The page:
World and his wife drop in to visit the great house
LIAM COLLINS DEER scattered into the hills as the helicopter descended, turned over the lake and landed in the parkland in front of Luggala.
Even Lady Iona Mount Charles was impressed as U2 manager Paul McGuinness and Sarah Owens emerged into the Wicklow dusk and walked towards the tent, where they were greeted by Brenda Jordan (wife of film director Neil Jordan) and Lord Henry Mount Charles.
"It was the only way we could manage Punchestown and take in this," said a laughing Sarah Owens, former girlfriend of the actor John Hurt, as the helicopter roared off over the burning heather on the Wicklow hills.
Outside it was breathtaking, the huge crag of a mountain in the distance, the sounds of animals, the great trees, the lights shining from the windows in the house and the plaintive notes of a piper echoing around.
Inside the tents erected on the lawn, the last remaining guests sipped champagne from Kilkenny cut-glass goblets and wandered among the treasures, furniture and paintings - memories of a lifetime - which will be sold next Tuesday.
Frances Colonna and her husband Prospero Di Stigliano, 'The Prince', were admiring some maps and she was desperately trying to find a trace of Clonmannon, which they are selling prior to moving to live in Monte Carlo.
"But I will be keeping a place in the stable yard," she said, smiling. "What was good enough for the horses is now good enough for me."
Film director John Boorman moved around, greeting friends and looking at the lots. Bruce Arnold wore a fetching dinner jacket. Amanda Douglas, the interior designer who is currently working on the house, wandered through the rooms, as did businessman Maurice Cassidy and the young actor, David Coakley.
Up at the house, described by his mother Lady Oonagh Guinness as a "the most decorative honey pot in Ireland", the Honorable Garech Browne settled in for an evening of music with the piper Francis McPeake and members of the famous Belfast singing family.
"I am not selling anything I don't want to - but there are a couple of things I will miss," he said, with a twinkle in his eye. Garech, dressed in a tweed suit with his long grey hair brushed back in a ponytail, said some of the items were surplus to requirements and, of course, would help to pay for the renovations to the house, which are on-going.
Although he declined to be drawn on the items he will miss, they probably include an 'Anglo-Indian Padouk and Hardwood Cabinet on Stand', which came to him through the Jameson family and is regarded by the Victoria and Albert Museum as one of the most important pieces of its kind in the world.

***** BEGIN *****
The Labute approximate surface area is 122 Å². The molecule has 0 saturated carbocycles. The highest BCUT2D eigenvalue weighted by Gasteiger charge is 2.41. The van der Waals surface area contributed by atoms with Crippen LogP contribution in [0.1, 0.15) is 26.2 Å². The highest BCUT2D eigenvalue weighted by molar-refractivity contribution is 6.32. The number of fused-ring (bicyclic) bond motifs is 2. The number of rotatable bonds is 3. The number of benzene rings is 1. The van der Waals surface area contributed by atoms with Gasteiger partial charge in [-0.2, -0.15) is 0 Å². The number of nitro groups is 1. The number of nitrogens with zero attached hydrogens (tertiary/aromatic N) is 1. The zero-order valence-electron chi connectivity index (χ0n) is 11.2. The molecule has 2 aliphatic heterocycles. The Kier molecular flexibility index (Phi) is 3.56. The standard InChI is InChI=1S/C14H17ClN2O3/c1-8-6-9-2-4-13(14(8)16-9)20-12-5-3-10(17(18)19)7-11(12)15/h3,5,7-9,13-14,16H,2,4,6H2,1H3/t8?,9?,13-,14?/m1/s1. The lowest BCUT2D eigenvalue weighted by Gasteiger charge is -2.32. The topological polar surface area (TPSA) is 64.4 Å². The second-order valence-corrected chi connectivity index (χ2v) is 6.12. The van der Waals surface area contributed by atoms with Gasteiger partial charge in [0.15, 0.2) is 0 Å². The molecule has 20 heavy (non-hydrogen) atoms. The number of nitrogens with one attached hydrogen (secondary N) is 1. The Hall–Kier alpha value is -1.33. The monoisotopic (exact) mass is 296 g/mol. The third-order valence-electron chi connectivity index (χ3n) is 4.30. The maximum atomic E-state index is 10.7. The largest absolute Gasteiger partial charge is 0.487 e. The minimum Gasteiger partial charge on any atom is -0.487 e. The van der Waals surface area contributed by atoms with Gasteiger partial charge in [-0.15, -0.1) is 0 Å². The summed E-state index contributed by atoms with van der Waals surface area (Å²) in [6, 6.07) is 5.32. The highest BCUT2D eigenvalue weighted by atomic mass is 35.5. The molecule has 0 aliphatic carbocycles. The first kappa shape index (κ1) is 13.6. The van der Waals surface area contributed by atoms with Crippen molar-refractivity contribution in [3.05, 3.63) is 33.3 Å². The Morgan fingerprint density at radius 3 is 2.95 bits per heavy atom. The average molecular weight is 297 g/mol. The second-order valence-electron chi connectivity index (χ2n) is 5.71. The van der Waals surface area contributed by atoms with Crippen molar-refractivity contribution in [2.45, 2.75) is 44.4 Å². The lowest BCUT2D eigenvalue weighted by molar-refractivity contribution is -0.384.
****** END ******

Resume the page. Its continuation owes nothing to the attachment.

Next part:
Phonsie Mealy, of the auctioneering firm conducting Tuesday's sale, handed me a drawer to feel the weight. It has an estimate of ?60,000-?100,000, but already these are proving very low as staff in a backroom take written bids. The cabinet was owned by Major General Sir Eyre Coote.
According to author Lavinia Greacen, Coote and another Irishman, Thomas Lally, fought a prolonged battle against each other and when it was over, the two men sat down and had a drink together and became friends for the rest of their lives.
Garech Browne was enthralled by the story as he took us on a tour of the house to see the renovations.
In the doorway, he introduced us to "my nephew Dorian, Tara's son", who hopped on a plane immediately he got the invitation. Dorian's father, Garech's brother, was killed in a car crash as a young man and his friend John Lennon commemorated him in a song on the Sgt Pepper'salbum.
As he regarded the house, Garech Browne said, "It is the only thing that is keeping me sane, although I am not saying I am sane.
"Some people think it is lonely, but of course you are not lonely, every f***er in the world comes to visit."
Another important item in the sale is the Francis Johnston Speaker Clock, which was made for the Irish House of Parliament. there is some hope that the Bank of Ireland might buy it and bring it back to its office in College Green.
Various people hope that many of the items will stay in Ireland - but when people arrive at Luggala on Tuesday with cheque books in their pockets, who knows what will happen.
It was dark as we drove away, up the winding avenue towards Roundwood, and the merriment was only beginning. The songs of the McPeakes would keep the party going long into the night. We should have stayed, but we heeded Francis McPeake's warning: "I once came for a night and ended up staying for eight."
Luggala and its hospitable owner have that kind of effect on people.